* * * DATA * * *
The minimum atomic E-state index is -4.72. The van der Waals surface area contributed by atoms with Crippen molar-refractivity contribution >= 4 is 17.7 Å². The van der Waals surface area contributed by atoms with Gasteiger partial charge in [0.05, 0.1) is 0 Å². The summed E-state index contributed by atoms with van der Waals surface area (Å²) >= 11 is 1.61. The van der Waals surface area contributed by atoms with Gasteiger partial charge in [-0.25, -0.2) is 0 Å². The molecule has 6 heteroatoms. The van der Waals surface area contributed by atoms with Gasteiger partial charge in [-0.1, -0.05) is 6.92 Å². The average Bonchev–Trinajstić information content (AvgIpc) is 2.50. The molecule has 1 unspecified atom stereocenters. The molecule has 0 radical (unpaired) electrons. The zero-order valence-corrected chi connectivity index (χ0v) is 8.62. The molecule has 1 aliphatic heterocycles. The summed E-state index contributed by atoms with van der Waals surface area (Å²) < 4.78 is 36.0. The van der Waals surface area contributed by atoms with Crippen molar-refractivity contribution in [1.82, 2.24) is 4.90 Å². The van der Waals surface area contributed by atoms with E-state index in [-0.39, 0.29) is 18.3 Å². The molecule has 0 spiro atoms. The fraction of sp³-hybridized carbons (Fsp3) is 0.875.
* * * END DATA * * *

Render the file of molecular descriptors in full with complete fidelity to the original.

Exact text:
The minimum atomic E-state index is -4.72. The van der Waals surface area contributed by atoms with Crippen molar-refractivity contribution >= 4 is 17.7 Å². The van der Waals surface area contributed by atoms with Gasteiger partial charge in [0.05, 0.1) is 0 Å². The summed E-state index contributed by atoms with van der Waals surface area (Å²) >= 11 is 1.61. The van der Waals surface area contributed by atoms with Gasteiger partial charge in [-0.25, -0.2) is 0 Å². The molecule has 6 heteroatoms. The van der Waals surface area contributed by atoms with Gasteiger partial charge in [-0.1, -0.05) is 6.92 Å². The average Bonchev–Trinajstić information content (AvgIpc) is 2.50. The molecule has 1 unspecified atom stereocenters. The molecule has 0 radical (unpaired) electrons. The zero-order valence-corrected chi connectivity index (χ0v) is 8.62. The molecule has 1 aliphatic heterocycles. The summed E-state index contributed by atoms with van der Waals surface area (Å²) < 4.78 is 36.0. The van der Waals surface area contributed by atoms with Crippen molar-refractivity contribution in [1.82, 2.24) is 4.90 Å². The van der Waals surface area contributed by atoms with E-state index in [-0.39, 0.29) is 18.3 Å². The molecule has 0 spiro atoms. The fraction of sp³-hybridized carbons (Fsp3) is 0.875.